does Quebec have enough resources to be a separate country? I doubt it.

Yes, of course. The question is if it would be better off, economically, if independent from Canada. Technically, no, because Quebec is at the receiving end of the canadian provinces, i.e., we pay less federal tax than we receive back through federal equalization payments. But it's not like Quebec is living off the federal tit either. One caveat is the fact that Alberta is currently skewing everything due to their oil-sand booming economy (and I would be glad not to be part of Canada when the time comes to deal with that environmental disaster).

We have plenty of natural resources (but we also have a history of getting the short end of the stick w.r.t. to companies exploiting those resources), plenty of technology-sector economy (e.g., world leaders in computer game development, aeronautics / aerospace, and obviously, electric power generation / transport), many of the best universities in Canada are in Quebec (McGill, UdeM, Sherbrooke, Laval), our cultural economy (music, cinema, etc.) puts the rest of Canada to shame, and the list goes on. And in the long run, I think that self-determination will go a long way, economically.

A couple states threaten to withdraw from the union but still want all the benefits they have now. It's all talk, nothing more, a little like me threatening a divorce just to blow off steam.

Well, some of the secessionist movements in the US are not anywhere near to the scale of that in Quebec. In the first referendum (1980) about it, it was 40% yes, 60% no. In the second referendum (1995), it was 49.4% yes, 50.6% no (and it took significant dirty tactics from the federal government to get there (including illegally using federal tax money)). Currently, the polls wander around 50 to 55% for separation. And this movement has a long and constant history too (people didn't just get this idea 40 years ago, it's just that 40 years ago it started to appear possible to do it, peacefully, but in earlier times it was attempted by force (civil war) many times, and then it got quelled and Quebec lived under repression until about 50-60 years ago).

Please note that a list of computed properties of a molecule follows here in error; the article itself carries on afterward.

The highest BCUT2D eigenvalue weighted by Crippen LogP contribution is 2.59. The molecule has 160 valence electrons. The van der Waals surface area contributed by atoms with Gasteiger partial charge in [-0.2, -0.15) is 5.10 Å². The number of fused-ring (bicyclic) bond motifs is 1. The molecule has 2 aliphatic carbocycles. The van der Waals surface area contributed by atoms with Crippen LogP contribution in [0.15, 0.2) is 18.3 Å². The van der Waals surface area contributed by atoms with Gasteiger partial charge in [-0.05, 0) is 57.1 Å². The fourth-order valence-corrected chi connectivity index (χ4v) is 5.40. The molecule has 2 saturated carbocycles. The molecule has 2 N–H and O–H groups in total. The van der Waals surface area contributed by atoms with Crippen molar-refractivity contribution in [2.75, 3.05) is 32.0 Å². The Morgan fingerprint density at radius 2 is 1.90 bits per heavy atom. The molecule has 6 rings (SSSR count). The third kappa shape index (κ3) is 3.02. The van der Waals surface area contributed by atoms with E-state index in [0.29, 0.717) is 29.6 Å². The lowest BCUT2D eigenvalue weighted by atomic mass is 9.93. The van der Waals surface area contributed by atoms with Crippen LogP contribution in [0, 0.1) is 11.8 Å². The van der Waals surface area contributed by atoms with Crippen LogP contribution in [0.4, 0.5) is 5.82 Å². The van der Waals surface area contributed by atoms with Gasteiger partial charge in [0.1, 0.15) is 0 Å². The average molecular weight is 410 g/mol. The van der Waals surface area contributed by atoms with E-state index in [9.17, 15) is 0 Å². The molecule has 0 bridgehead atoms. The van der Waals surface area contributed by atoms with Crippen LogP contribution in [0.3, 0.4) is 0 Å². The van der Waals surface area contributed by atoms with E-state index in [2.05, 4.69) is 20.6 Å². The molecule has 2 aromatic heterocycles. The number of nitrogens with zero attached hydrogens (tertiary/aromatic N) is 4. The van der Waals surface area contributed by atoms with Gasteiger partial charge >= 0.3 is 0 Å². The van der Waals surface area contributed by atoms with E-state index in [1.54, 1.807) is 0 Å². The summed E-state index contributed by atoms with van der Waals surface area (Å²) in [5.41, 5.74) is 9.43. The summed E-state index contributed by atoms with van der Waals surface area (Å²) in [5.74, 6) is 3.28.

I agree that countries shouldn't split on a fluke (e.g., because some people don't like Obama). For example, Czechoslovakia split some time ago into Czech Republic and Slovakia, more or less on a rash decision and it happened really quickly. Now, so I've heard, most people, on both sides, regret it and are thinking "why did we do that?".

In many ways, Quebec is more comparable to Scottland or Wales. In fact, one of the earliest British governers of Quebec (as a colony) was a Scottsman because of his valuable experience in a context very similar to Quebec (i.e., under British repressive rule and under laws designed to assimilate the population). One could argue that Scottland and Wales could have remained well and happy as an integral part of England, but I doubt many Scottsmen or Welsh would say that today. I think it is not too far fetched to imagine the same thing happening this side of the pond.